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did not the same regard, as well as a desire of consistency, suggest to them to add the article " a' in John I. 1. i the word was a God?" We may however easily account for this inconsisiency. The term “God” in Exo jus is applied to Moses, the notion of whose deity they abhor, but as they meant to refer the same term in John 1. 1. to Je. sus (whose deity they are induced by their education to support) they leave the word “God” here without the article “a” and cares fully write it with a capital G. Lastly, if eternity be understood by the phrase " In the beginning” in John 1. 1. and Jesus Christ be literally understood by the “WORD" then we shall not only he compelled to receive Christ as an eternal being but also his apostles. Since Luke (Chap. I. 2.) speaks of himself and his fellow-disciples as "eye witnesses and miuisters of the word from the beginning."
3rdly. I shall now quote the interpretation of this passage by searchers after truth who have been enabled to overcome their early ac. quired prejudices. See Improved version for which the Christian world is indebted to its eminently learned authors. “ The word ] . Jesus is so called because God revealed himself or his word by him.” Newcome. The same title
is given to Christ, Luke 1. 2. For the same reason he is called the Word of life, 1 John I. 1. which passage is so clear and useful a comment upon the proen to the gospel, that it may be proper to cite the whole of it. “That which was from the beginning, which we have heard, which we have seen with our eyes, which we have looked upon, and our hands have handled of the Word of life. for the Life was manifested, and we have seen it, and bear witness, and show unto you, that eternal Life which was with the Father, and was manifested unto us, that which we have seen and heard declare we unto you." By a similar metonymy Christ is called the Life, the Light, the Way, the Truth, and the Resurrection. See Cappe’s Dissert. vol. I. page 19."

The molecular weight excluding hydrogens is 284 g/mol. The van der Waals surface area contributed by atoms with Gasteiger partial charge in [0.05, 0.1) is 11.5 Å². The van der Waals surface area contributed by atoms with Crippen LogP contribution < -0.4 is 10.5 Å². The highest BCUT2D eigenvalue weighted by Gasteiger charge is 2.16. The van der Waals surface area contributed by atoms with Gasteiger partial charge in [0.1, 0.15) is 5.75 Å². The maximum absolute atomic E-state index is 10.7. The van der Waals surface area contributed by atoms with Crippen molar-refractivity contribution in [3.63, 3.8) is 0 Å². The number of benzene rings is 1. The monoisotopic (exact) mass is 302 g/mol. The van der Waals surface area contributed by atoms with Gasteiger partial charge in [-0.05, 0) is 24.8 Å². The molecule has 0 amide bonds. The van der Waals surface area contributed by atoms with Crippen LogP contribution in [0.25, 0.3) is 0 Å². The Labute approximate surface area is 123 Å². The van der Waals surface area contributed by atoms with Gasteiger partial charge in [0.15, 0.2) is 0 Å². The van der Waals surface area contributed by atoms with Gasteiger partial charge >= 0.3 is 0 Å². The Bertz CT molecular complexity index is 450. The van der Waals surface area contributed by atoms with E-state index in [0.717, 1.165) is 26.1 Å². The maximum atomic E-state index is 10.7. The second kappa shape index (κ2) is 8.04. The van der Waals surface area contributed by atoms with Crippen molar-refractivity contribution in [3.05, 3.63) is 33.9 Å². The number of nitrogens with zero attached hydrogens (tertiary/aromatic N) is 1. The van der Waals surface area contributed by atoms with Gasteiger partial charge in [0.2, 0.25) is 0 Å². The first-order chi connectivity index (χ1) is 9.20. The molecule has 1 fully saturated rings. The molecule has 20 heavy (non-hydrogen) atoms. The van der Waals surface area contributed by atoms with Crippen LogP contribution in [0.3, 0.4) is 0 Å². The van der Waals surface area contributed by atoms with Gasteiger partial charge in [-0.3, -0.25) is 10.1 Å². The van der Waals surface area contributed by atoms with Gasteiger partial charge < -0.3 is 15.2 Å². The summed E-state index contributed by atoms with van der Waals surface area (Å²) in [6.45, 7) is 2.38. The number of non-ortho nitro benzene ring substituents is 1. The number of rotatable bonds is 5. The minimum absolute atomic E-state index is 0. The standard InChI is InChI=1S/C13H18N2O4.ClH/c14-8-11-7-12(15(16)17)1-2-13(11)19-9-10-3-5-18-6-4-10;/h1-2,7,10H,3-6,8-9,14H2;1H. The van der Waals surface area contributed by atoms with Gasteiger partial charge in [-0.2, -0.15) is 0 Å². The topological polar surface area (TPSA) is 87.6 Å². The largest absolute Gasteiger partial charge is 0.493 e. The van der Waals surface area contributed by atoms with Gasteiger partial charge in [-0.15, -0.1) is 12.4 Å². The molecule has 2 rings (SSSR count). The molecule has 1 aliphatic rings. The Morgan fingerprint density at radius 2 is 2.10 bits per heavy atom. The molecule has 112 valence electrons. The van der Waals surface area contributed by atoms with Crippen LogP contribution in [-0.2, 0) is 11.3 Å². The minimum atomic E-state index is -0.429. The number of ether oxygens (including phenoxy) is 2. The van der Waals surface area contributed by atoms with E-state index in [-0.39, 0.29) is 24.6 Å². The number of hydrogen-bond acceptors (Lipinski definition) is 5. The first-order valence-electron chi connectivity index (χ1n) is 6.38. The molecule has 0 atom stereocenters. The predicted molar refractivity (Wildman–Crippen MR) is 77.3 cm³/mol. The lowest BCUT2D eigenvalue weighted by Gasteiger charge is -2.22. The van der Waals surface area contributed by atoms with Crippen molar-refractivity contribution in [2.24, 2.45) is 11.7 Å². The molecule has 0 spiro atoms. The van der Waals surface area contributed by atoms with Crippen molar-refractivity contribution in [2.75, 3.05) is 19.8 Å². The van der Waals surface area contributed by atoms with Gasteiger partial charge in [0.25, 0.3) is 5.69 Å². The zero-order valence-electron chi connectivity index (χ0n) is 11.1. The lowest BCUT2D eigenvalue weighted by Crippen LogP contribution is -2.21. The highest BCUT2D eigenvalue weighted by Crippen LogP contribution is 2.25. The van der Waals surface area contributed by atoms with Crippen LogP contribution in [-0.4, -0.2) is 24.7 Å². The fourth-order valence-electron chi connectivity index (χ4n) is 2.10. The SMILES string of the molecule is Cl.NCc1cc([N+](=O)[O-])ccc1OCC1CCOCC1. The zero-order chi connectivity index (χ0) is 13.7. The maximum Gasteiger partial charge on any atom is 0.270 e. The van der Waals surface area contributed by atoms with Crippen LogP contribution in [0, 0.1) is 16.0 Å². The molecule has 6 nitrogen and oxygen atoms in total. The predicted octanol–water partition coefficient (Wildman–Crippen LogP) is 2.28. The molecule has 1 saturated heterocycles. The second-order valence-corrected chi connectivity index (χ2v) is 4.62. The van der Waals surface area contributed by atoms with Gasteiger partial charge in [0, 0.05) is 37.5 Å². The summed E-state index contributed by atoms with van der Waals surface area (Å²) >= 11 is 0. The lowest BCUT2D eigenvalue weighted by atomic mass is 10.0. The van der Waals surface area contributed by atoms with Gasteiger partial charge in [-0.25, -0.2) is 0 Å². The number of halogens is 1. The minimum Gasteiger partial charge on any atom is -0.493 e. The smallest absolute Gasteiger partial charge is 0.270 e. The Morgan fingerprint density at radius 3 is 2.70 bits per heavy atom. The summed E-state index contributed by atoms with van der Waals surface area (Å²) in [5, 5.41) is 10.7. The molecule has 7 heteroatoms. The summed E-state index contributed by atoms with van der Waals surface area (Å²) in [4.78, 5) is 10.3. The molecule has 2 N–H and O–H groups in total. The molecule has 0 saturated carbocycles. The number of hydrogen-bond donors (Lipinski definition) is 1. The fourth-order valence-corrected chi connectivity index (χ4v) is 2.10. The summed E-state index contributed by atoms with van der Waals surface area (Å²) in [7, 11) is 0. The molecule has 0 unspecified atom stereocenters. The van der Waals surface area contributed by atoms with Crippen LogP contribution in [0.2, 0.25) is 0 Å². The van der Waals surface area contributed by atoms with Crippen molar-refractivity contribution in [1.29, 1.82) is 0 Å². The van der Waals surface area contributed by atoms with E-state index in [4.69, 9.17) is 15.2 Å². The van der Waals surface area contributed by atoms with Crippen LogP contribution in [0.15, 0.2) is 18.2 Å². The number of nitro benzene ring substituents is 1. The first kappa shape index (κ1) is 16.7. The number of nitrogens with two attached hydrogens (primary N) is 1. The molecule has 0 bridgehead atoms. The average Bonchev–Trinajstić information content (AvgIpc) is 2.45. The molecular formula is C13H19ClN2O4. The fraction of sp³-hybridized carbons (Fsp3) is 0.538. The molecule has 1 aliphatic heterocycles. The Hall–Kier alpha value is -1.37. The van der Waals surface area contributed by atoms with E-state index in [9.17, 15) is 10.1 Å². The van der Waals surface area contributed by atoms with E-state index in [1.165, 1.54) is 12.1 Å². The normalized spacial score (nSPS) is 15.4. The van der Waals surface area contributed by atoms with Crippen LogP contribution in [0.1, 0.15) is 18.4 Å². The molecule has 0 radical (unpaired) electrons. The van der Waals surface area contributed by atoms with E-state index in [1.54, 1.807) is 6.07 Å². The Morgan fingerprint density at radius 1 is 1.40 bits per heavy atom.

“ In the beginning.] Or, from the first i. e. from the commencement of the gospel dispen. sation, or of the ministry of Christ. This is the usual sense of the word in the writings of this evangelist. John VI. 64, Jesus knew from the beginning, or from the first ; ch. XV. 27, ve have been with me from the heginning. See ch. XVI. 14; 11. 24; III. 11; alsn 1 John 1. 1; II. 7, 8; 2 John 6,7. Nor is this sense of the word uncommon in other passages of the New Testament. 2 Thess. II. 13; Phil. IV. 15; Luke I. 2.”
· "The Word was God.] He withdrew from the world to commune with God, and to receive divine instructions and qualifications previous. ly to his public ministry. As Moses was with God in the mount, Exod. XXXIV. 28, so was Christ in the wilderness, or elsewhere, to be instructed and disciplined for his high and ima portant office. See Cappe, ibid. p. 22."